River Outlook

ROGUE - Spring chinook fishing remains fairly good for bank and boat anglers in the upper Rogue, where fish numbers, though low, are finally looking a little better. And with the rest of the river in its regular mid-June lull, the upper Rogue is the top draw for the week.

As of June 17, 6,794 spring chinook had been counted over Gold Ray Dam. That's far below average, but many of those are fresh springers that crossed into the upper Rogue in the past two weeks. Bank fishing is best at the Hatchery Hole, where anglers are consistently hitting fish very early in the morning. Glo-in-the-dark corkies are the favorite among the hatchery dike's faithful. Fishing tails off as soon as the sun hits the water, but a few fish are also getting caught during the day.

Remember, all wild spring chinook must be released unharmed. Anglers can keep up to two fin-clipped hatchery chinook a day.

Driftboat anglers are still focusing upstream of Rogue Elk Park. Guides are doing well, in part because there is not a lot of mid-week competition for good slots.

Fly-fishing for resident cutthroat and rainbow trout is very good in the upper Rogue, primarily upstream of Shady Cove. Blue-winged olives and mayflies are good choices, with stoneflies also worth using.

The upper Rogue also had a reported 315 summer steelhead over Gold Ray Dam as of June 18. Typically, once their numbers eclipse 500, summer steelhead can be targeted with decent success in the upper Rogue. Worms, streamer flies, nymphs, crayfish plugs and small egg clusters are all good choices for these very aggressive fish. The last hour or two of daylight is best, with the summer steelhead tending to hold in deeper, faster riffles where oxygen levels are best.

The middle Rogue remains almost dead water at this time of year, with very little spring chinook action and just a few people casting worms for migrating summer steelhead. Focus on the inside turns and bring a dictionary to read between casts.

The lower Rogue has seen the end of the spring chinook season, with all the fish already past the Agness area. A few people are targeting summer steelhead, but effort remains light. Some sea-run cutthroat are in the lower few miles of the Rogue, and catches remain fair to occasionally good. No one is trolling the bay yet for early fall chinook or coho.

The far upper Rogue in the Union Creek/Prospect areas will be stocked again this week with rainbow trout. Catches have been improving as the stream flows drop and warm. Worms, single salmon eggs and most nymph flies are working well.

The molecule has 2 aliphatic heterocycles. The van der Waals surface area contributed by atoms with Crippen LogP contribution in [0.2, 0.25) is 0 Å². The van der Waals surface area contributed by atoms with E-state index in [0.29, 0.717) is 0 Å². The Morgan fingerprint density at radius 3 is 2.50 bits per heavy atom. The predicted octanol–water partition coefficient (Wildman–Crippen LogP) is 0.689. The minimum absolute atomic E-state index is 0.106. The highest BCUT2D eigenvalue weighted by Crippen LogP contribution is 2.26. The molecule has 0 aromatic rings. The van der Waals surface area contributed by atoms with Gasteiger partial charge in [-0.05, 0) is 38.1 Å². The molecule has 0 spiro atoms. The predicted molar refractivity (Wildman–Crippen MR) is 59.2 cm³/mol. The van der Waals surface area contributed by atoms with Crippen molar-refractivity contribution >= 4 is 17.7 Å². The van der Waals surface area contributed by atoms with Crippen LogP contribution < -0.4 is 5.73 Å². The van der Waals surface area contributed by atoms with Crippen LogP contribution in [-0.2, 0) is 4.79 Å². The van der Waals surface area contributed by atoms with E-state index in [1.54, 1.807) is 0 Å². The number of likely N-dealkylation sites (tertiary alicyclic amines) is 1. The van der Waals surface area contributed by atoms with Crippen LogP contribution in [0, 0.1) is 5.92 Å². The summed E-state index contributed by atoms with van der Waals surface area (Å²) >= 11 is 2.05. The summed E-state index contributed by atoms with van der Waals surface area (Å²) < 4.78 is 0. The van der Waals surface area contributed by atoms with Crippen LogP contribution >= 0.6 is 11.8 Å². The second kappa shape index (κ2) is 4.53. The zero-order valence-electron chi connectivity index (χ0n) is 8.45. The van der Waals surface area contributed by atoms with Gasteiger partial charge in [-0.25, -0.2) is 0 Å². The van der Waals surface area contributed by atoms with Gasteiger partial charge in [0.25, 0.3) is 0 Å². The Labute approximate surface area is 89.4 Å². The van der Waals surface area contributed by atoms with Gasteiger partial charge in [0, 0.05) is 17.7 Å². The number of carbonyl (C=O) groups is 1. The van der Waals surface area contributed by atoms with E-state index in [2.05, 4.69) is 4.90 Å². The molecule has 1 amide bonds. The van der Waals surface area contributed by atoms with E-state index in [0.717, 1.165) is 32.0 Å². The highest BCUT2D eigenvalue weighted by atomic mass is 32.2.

UMPQUA - The bay remains slow for striped bass and a few springers remain in the main-stem river. Shad fishing is good in the main-stem, with most of the bank action around Yellow Creek and Sawyer's Rapids. However, driftboaters are finding pockets of fish all over spots upstream of tidewater. Chartreuse jigs and shad flies are working best.

The North Umpqua remains fair for spring chinook and good for early summer steelhead. So far, 4,000 spring chinook and 750 summer steelhead have been counted over Winchester Dam. That's a good early showing for summer steelhead. North Umpqua flows were holding steady around 3,000 cubic feet per second.

The South Umpqua was warming and starting to fish very well for smallmouth bass. Flows at Brockway were down to 776 cfs this week.

COQUILLE - Some cutthroat trout are being caught in tidewater.

CHETCO - The Chetco River system is open to trout fishing, and some early-season cutthroats have been caught in tidewater free-drifting bait such as sandshrimp or prawns. Look for cutthroat fishing to improve in early June. Flows are low and the fish are mainly in tidewater.

APPLEGATE - The river is open to trout fishing. Outflows are down to 309 cfs. Some decent catches of resident rainbow trout on flies or small pieces of cheese in the McKee Bridge area, but effort is light. All non-finclipped fish must be released unharmed.

DESCHUTES - Spring chinook fishing below Sherars Falls has been good for plunkers, with catches improving as water levels drop.

Trout fishing is improving on the lower Deschutes upstream from White River with the warmer temperatures. A few salmon flies have been observed in the Maupin area. Trout anglers should be successful using

KLAMATH - Angling below Keno dam is fair as flows are currently around 1,000 cubic feet per second. Lures and flies imitating minnows and leeches work well. Caddis flies and damsel flies are now hatching.

WILLIAMSON - Flows are high and fishing for redband trout is slow in the upper end, while fishing for rainbow trout in the lower end is fair.

WOOD - Flows are high in the lower Wood. Fishing is slow for brown trout and redband trout. A few salmon flies are hatching.

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